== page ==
How to begin…talking about Beginners!

UPDATE: I found this in my Saved drafts and since I never published it and I’m already a post behind. I thought I could throw it in here and hope that you could forgive the very, very late and short review.

Beginners (2011): is a wonderfully gloomy yet hopeful film that deals with everything from love, death, nostalgia, angst, loneliness, homosexuality, old age, and laryngitis.  The notion of grief for a relationship that never really truly matured especially a parental one is a unique topic. Death is never dealt with realistically in films, at least not in the way that I’ve experienced it :,( But Beginners did just that, it conveyed grief in human colors without the shroud of Hollywood glamour. It was so true, so human and beautiful (in terms of plot and cinematography). Catharsis comes to mind when describing the  film’s emotional impact.  And who doesn’t love “Uggi” (the Oscar nominated dog)!

My husband just asked me “what’s so good about it?”

My only response: “it gives you the feels.”

Prepare for a good cry but more than anything savor it.


A Girl Walks Home ALONE at Night

Just saw A Girl Walk Home Alone at Night  last night at the cult indie cinema Filmkunst 66. Dubbed in German but still hauntingly beautiful. Any freeze-frame would yield a beautiful, masterfully composed still. It’s a bit of Nosferatu meets The Outsiders. The plot is spiraling but in no particular direction. Linear at times and then completely chaotic and terrifying. There are some seriously scary moments and then some really goofy Hammer Film style gore.

I enjoyed the film immensely, but the ending felt rushed and halfhearted. My biggest disappointment was the lack of any deep and meaningful Persian connection. I don’t know much about Iran but I did watch Persepolis and going into this movie, I expected a similar yet gothic take on the persian diaspora. Alas, aside from the spoken Farsi, which was completely lost in translation (since the film was sadly dubbed into german) AGWHAAN hardly dealt with any deeply persian issues. Yes, there were the beautiful Farsi tattoos and the girl with the nose job — but aside from that I didn’t see anything that would make it uniquely Iranian. I haven’t watched/read any of the interviews with the director so I can’t be sure about the motives/ intentions behind making this movie; it should be noted that it’s quiet a remarkable feat for a a debut film. What I can say however is that it was artsy and referential (in a good way)–postmodern to the core.

The story could be applicable to any dystopian city around the world. I just expected it to be more telling about middle eastern societies outlook on girls who “walk home alone at night.”

So all in all, a big bravo to the casting director because those actors were not only incredibly talented but also ridiculously photogenic. Let me leave you with this eye candy.



An Inch of Water.


When I was six, my mother said I couldn’t take a bath. Here I was back from a stressful day at school, where Mansoor once again tagged Nisrin instead of me during a very serious and detrimental game of tag and other such calamities.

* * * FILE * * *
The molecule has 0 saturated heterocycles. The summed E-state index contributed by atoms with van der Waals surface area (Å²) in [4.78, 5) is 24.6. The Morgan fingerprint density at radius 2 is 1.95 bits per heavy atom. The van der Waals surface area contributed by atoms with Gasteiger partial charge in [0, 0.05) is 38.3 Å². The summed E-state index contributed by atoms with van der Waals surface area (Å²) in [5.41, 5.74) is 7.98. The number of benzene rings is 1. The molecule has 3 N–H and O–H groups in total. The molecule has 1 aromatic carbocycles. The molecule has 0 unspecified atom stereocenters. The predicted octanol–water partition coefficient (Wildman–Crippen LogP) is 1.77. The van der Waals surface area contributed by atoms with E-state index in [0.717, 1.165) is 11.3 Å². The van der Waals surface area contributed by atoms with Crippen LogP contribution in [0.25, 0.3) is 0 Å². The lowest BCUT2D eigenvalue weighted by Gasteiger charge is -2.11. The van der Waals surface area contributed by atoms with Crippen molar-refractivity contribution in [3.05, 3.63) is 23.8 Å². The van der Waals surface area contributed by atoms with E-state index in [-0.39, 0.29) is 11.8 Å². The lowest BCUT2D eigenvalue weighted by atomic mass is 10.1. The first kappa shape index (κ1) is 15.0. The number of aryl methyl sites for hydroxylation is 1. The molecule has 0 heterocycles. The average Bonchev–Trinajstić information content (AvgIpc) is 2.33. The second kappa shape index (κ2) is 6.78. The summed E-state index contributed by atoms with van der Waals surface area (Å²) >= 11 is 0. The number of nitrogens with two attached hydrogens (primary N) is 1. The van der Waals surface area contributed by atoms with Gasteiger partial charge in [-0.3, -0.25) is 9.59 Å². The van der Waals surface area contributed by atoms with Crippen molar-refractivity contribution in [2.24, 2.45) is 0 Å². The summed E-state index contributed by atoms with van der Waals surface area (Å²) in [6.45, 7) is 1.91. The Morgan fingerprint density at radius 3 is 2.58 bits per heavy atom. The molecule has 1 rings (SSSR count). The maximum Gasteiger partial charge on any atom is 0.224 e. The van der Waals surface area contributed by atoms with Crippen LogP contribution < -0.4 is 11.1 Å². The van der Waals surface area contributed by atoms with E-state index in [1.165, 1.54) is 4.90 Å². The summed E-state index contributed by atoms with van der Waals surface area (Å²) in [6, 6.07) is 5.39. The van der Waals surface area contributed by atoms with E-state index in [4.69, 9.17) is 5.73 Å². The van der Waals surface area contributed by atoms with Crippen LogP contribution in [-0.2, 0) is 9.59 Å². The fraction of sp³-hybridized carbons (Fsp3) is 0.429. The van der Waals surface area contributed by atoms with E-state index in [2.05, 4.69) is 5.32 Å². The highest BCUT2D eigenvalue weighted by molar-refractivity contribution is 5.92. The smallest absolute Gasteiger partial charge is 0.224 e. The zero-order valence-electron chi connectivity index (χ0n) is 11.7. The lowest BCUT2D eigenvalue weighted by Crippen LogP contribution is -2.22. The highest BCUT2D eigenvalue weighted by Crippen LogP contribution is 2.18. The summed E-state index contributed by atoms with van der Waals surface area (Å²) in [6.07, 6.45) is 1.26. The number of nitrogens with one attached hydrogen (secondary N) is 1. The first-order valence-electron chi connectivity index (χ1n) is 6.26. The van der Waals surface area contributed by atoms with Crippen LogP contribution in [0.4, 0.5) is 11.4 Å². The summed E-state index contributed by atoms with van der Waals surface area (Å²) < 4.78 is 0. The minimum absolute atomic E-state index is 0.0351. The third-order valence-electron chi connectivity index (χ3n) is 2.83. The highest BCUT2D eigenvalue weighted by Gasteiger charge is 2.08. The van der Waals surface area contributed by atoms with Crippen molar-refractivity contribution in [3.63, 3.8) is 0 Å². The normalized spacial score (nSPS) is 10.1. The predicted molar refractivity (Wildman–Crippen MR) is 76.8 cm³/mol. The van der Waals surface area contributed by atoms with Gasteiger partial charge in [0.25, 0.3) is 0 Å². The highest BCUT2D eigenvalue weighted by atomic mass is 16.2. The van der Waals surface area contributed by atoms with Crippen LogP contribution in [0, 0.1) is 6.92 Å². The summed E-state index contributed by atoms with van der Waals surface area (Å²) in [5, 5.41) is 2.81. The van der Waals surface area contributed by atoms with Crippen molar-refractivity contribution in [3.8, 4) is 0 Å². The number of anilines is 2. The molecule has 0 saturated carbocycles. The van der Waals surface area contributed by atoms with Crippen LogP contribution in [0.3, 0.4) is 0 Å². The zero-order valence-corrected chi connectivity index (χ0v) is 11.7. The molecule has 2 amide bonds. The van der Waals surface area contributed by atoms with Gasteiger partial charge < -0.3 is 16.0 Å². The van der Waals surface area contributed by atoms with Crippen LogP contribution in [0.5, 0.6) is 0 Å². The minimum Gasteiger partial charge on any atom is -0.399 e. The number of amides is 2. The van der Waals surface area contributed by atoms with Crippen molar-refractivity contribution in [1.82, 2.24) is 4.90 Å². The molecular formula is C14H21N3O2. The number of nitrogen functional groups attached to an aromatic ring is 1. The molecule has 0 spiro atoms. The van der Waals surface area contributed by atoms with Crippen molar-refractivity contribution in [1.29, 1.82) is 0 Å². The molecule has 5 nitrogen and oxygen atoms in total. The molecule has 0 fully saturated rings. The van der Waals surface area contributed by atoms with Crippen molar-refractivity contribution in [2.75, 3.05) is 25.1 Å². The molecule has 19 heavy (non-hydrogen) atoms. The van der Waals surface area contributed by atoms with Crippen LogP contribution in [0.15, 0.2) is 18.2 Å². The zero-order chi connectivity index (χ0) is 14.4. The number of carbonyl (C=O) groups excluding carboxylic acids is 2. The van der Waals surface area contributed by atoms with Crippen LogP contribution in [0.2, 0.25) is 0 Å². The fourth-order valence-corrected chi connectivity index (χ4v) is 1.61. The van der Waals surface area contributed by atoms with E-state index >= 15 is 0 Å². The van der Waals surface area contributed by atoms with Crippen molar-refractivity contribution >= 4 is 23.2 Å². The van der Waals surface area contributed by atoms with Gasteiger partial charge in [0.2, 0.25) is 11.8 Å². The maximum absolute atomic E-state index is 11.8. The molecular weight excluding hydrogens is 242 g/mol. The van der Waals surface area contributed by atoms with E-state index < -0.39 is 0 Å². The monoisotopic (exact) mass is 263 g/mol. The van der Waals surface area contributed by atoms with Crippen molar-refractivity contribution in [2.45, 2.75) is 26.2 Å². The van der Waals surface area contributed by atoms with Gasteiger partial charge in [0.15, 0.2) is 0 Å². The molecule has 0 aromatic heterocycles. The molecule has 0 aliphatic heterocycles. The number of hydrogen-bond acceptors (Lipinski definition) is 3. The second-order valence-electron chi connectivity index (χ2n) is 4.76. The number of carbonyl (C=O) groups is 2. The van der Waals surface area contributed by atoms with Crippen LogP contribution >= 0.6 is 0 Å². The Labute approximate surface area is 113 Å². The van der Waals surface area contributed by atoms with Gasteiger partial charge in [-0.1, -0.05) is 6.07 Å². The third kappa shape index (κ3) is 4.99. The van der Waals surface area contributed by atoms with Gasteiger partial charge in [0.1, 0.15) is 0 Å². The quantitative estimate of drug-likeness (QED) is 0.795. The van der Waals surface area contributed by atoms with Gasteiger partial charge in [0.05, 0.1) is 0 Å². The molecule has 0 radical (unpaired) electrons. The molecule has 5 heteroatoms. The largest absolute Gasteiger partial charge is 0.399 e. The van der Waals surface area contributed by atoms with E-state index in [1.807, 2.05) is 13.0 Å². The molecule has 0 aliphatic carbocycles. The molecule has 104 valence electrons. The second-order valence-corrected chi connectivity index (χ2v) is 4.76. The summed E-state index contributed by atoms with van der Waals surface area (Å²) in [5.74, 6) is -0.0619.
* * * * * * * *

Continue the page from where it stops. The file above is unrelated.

It was a cold, rainy winter day. The heaters in our first floor apartment had not been on for weeks because of the gas shortage.  All I wanted was a warm bubbly bath in a tub, just like the ones you see in cartoons. I was tired of all the “family” baths we were having. My grandma, mom, sister, auntie, my “other” auntie (read:my uncle’s evil-wife ) and all the cousins gathered in the bathroom in a makeshift arabic-style Hamam was just not cutting it any more. I wanted a bath, a soak, bubbles…lots of bubbles.

After her gut-wrenching “no,” my mom left for some womanly gathering somewhere, as all woman do back home all day, everyday till the husband’s return (or so it seemed). I quickly convinced Dana to fill the tub.

Dana, my older sister was for some reason (and for the first and last time) a willing accomplice.

Being as smart as I was, I suggested that we cover our hair, thus prevent it from getting wet; a sure way of eliminating any proof of our innocent childhood crime.

Stripped down to my underwear and rejoicing at the sight of the white, fluffy and sparkly bubbles, I closed my eyes and dipped my feet in. But before I could even lower my butt into the tub, mom burst in…furious.

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The Berliner Room Conundrum

To those of you blissfully living anywhere else, you probably have never heard to the Berliner Room Conundrum (or BRC for short) but to the millions of us who call Berlin our beloved city and home, the BRC can make or break any apartment hunt and design project. What is it? Well, a Berliner room is a giant space in an Altbau or 100+ year-old building that resembles a room but is in fact a hallway-on-steroids!  A long-ish room with too many doors, plenty of space and little to no natural light. This magical hallway usually connects the front or street-facing part of the apartment with the courtyard-facing rooms. The conundrum: how can you maximize the use of the  space to create a room for dining, living, lounging and pretty much everything else that’s still a functioning hallway?